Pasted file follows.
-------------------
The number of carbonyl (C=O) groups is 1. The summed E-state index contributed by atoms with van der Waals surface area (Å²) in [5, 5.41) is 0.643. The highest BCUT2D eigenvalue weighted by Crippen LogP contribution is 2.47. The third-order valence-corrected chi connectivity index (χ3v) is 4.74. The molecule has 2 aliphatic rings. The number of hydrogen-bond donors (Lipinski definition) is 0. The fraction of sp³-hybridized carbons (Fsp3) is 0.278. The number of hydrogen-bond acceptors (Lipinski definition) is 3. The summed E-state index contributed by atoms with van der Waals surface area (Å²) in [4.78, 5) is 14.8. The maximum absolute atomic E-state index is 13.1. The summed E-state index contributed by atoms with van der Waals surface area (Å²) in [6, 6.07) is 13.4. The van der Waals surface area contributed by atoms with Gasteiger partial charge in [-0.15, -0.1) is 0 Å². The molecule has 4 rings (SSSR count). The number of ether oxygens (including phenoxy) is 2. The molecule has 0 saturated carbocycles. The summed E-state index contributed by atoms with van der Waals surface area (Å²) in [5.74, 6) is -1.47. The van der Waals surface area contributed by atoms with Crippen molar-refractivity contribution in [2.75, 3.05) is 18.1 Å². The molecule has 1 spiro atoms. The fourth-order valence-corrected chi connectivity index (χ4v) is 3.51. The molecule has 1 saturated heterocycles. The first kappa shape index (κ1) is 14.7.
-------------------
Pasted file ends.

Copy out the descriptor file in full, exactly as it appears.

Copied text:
The number of carbonyl (C=O) groups is 1. The summed E-state index contributed by atoms with van der Waals surface area (Å²) in [5, 5.41) is 0.643. The highest BCUT2D eigenvalue weighted by Crippen LogP contribution is 2.47. The third-order valence-corrected chi connectivity index (χ3v) is 4.74. The molecule has 2 aliphatic rings. The number of hydrogen-bond donors (Lipinski definition) is 0. The fraction of sp³-hybridized carbons (Fsp3) is 0.278. The number of hydrogen-bond acceptors (Lipinski definition) is 3. The summed E-state index contributed by atoms with van der Waals surface area (Å²) in [4.78, 5) is 14.8. The maximum absolute atomic E-state index is 13.1. The summed E-state index contributed by atoms with van der Waals surface area (Å²) in [6, 6.07) is 13.4. The van der Waals surface area contributed by atoms with Gasteiger partial charge in [-0.15, -0.1) is 0 Å². The molecule has 4 rings (SSSR count). The number of ether oxygens (including phenoxy) is 2. The molecule has 0 saturated carbocycles. The summed E-state index contributed by atoms with van der Waals surface area (Å²) in [5.74, 6) is -1.47. The van der Waals surface area contributed by atoms with Crippen molar-refractivity contribution in [2.75, 3.05) is 18.1 Å². The molecule has 1 spiro atoms. The fourth-order valence-corrected chi connectivity index (χ4v) is 3.51. The molecule has 1 saturated heterocycles. The first kappa shape index (κ1) is 14.7.